A lot of the carbon dioxide spewed out of our power plants, factories, and cars is absorbed by our oceans. Those oceans, in turn, are growing increasingly acidic. Parts of our oceans have already become acidic enough that some sea snails' shells are dissolving as soon as they're born. Other sea creatures, like coral, appear to be facing an existential threat, too. Now, new science shows that if the past is any guide, the process is just getting started—it's going to get a lot worse, and fast.
In fact, the destabilizing, extinction-driving process seems to be happening ten times faster than the last major carbon-driven ocean acidification event, when marine acidity rose 100 percent in the span of few thousand years—and stayed that way for another 70,000. This new research, from a crew of Columbia, Yale, and UC Santa Cruz paleoceanographers who analyzed sea floor sediments drilled off the coast of Japan—shows that during the last period of comparable global warming, ocean acidification soared, and reshaped and wreaked havoc on marine ecosystems.
Scientists—paleoclimatologists, especially—often look to a climate event called the Paleocene-Eocene Thermal Maximum (PETM), which occurred 56-58 million years ago, to draw corollaries to modern day global warming. That was the last time when such a huge amount of carbon was loosed (for reasons still unknown) into the atmosphere and oceans. Columbia University's Lamont-Doherty Earth Observatory explains what the scientists uncovered about the impact the PETM carbon boom had on the oceans in its release:
In the oceans, carbonate sediments dissolved, some organisms went extinct and others evolved. Scientists have long suspected that ocean acidification caused the crisis—similar to today, as manmade CO2 combines with seawater to change its chemistry. Now, for the first time, scientists have quantified the extent of surface acidification from those ancient days, and the news is not good: the oceans are on track to acidify at least as much as they did then, only at a much faster rate.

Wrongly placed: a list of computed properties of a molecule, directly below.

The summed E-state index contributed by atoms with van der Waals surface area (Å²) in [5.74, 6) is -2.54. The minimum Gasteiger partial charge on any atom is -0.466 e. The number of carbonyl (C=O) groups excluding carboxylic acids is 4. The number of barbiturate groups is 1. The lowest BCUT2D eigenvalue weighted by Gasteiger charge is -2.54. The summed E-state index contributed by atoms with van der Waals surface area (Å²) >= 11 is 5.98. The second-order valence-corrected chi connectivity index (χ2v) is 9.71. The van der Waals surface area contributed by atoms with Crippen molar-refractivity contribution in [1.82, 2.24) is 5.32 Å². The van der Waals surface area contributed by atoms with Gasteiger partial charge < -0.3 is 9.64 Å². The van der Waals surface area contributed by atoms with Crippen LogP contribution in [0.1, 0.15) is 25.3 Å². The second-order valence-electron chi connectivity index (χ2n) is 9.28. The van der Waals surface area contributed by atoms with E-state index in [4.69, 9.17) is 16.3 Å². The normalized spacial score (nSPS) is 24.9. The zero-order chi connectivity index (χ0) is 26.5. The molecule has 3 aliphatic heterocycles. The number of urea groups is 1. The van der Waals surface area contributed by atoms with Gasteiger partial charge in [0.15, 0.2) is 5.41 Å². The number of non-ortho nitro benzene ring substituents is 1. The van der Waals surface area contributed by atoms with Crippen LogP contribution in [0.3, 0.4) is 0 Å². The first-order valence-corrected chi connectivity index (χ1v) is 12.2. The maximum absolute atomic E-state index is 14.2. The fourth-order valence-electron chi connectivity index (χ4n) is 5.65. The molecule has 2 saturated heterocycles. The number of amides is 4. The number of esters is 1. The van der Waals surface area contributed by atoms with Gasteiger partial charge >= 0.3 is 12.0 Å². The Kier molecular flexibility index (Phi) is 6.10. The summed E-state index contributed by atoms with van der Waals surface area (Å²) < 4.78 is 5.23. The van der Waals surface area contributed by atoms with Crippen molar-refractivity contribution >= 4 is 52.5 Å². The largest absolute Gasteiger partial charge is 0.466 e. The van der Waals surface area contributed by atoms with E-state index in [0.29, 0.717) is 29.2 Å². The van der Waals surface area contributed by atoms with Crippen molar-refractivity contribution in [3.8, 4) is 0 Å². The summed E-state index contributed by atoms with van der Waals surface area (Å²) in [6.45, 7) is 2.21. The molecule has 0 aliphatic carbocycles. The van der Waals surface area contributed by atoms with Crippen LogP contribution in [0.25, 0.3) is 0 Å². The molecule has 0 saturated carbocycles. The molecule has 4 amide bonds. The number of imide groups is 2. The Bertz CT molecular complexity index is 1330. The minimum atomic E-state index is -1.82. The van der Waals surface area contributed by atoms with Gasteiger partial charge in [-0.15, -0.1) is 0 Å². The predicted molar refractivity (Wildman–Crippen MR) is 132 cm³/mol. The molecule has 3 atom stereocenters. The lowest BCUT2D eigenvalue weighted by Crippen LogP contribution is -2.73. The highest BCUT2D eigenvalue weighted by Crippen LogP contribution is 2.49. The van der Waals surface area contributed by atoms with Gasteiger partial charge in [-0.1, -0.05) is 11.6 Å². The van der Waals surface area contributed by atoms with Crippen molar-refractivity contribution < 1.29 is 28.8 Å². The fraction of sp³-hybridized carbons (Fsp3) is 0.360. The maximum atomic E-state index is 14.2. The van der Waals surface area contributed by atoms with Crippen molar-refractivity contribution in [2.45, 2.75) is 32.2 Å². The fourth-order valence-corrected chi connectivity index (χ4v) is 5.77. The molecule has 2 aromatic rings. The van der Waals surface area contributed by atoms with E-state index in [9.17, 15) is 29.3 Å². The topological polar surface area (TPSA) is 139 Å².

“This could be the closest geological analog to modern ocean acidification,” study coauthor Bärbel Hönisch, a paleoceanographer at Columbia, said in a statement. “As massive as it was, it still happened about 10 times more slowly than what we are doing today.” I followed up to confirm the comment, and Hönisch replied by email:
"The acidity of seawater is measured by its concentration of hydrogen ions," Hönisch wrote. "This concentration has increased by ~25% since the onset of industrialization, and it is projected to increase by another ~75% by the end of the century. This means that the hydrogen ion concentration will have doubled by the year 2100 compared to preindustrial times. Of course, all this depends on how much CO2 we keep adding to the atmosphere. These estimates are based on a business-as-usual scenario."
In other words, we're looking at a 100 percent increase in ocean acidity over the course of a few hundred years—and a 75 percent rise in acidity over the course of a matter of decades. This is happening as a direct result of humankind's penchant for pumping carbon into the atmosphere in increasingly epic proportions. Previous studies have suggested that the rate of ocean acidification we're currently seeing is "unprecedented," and that certainly seems to be the case.
As the scientists note, that means many organisms will go extinct, some others will evolve—and the entire marine ecosystem will likely look very different three hundred years from now.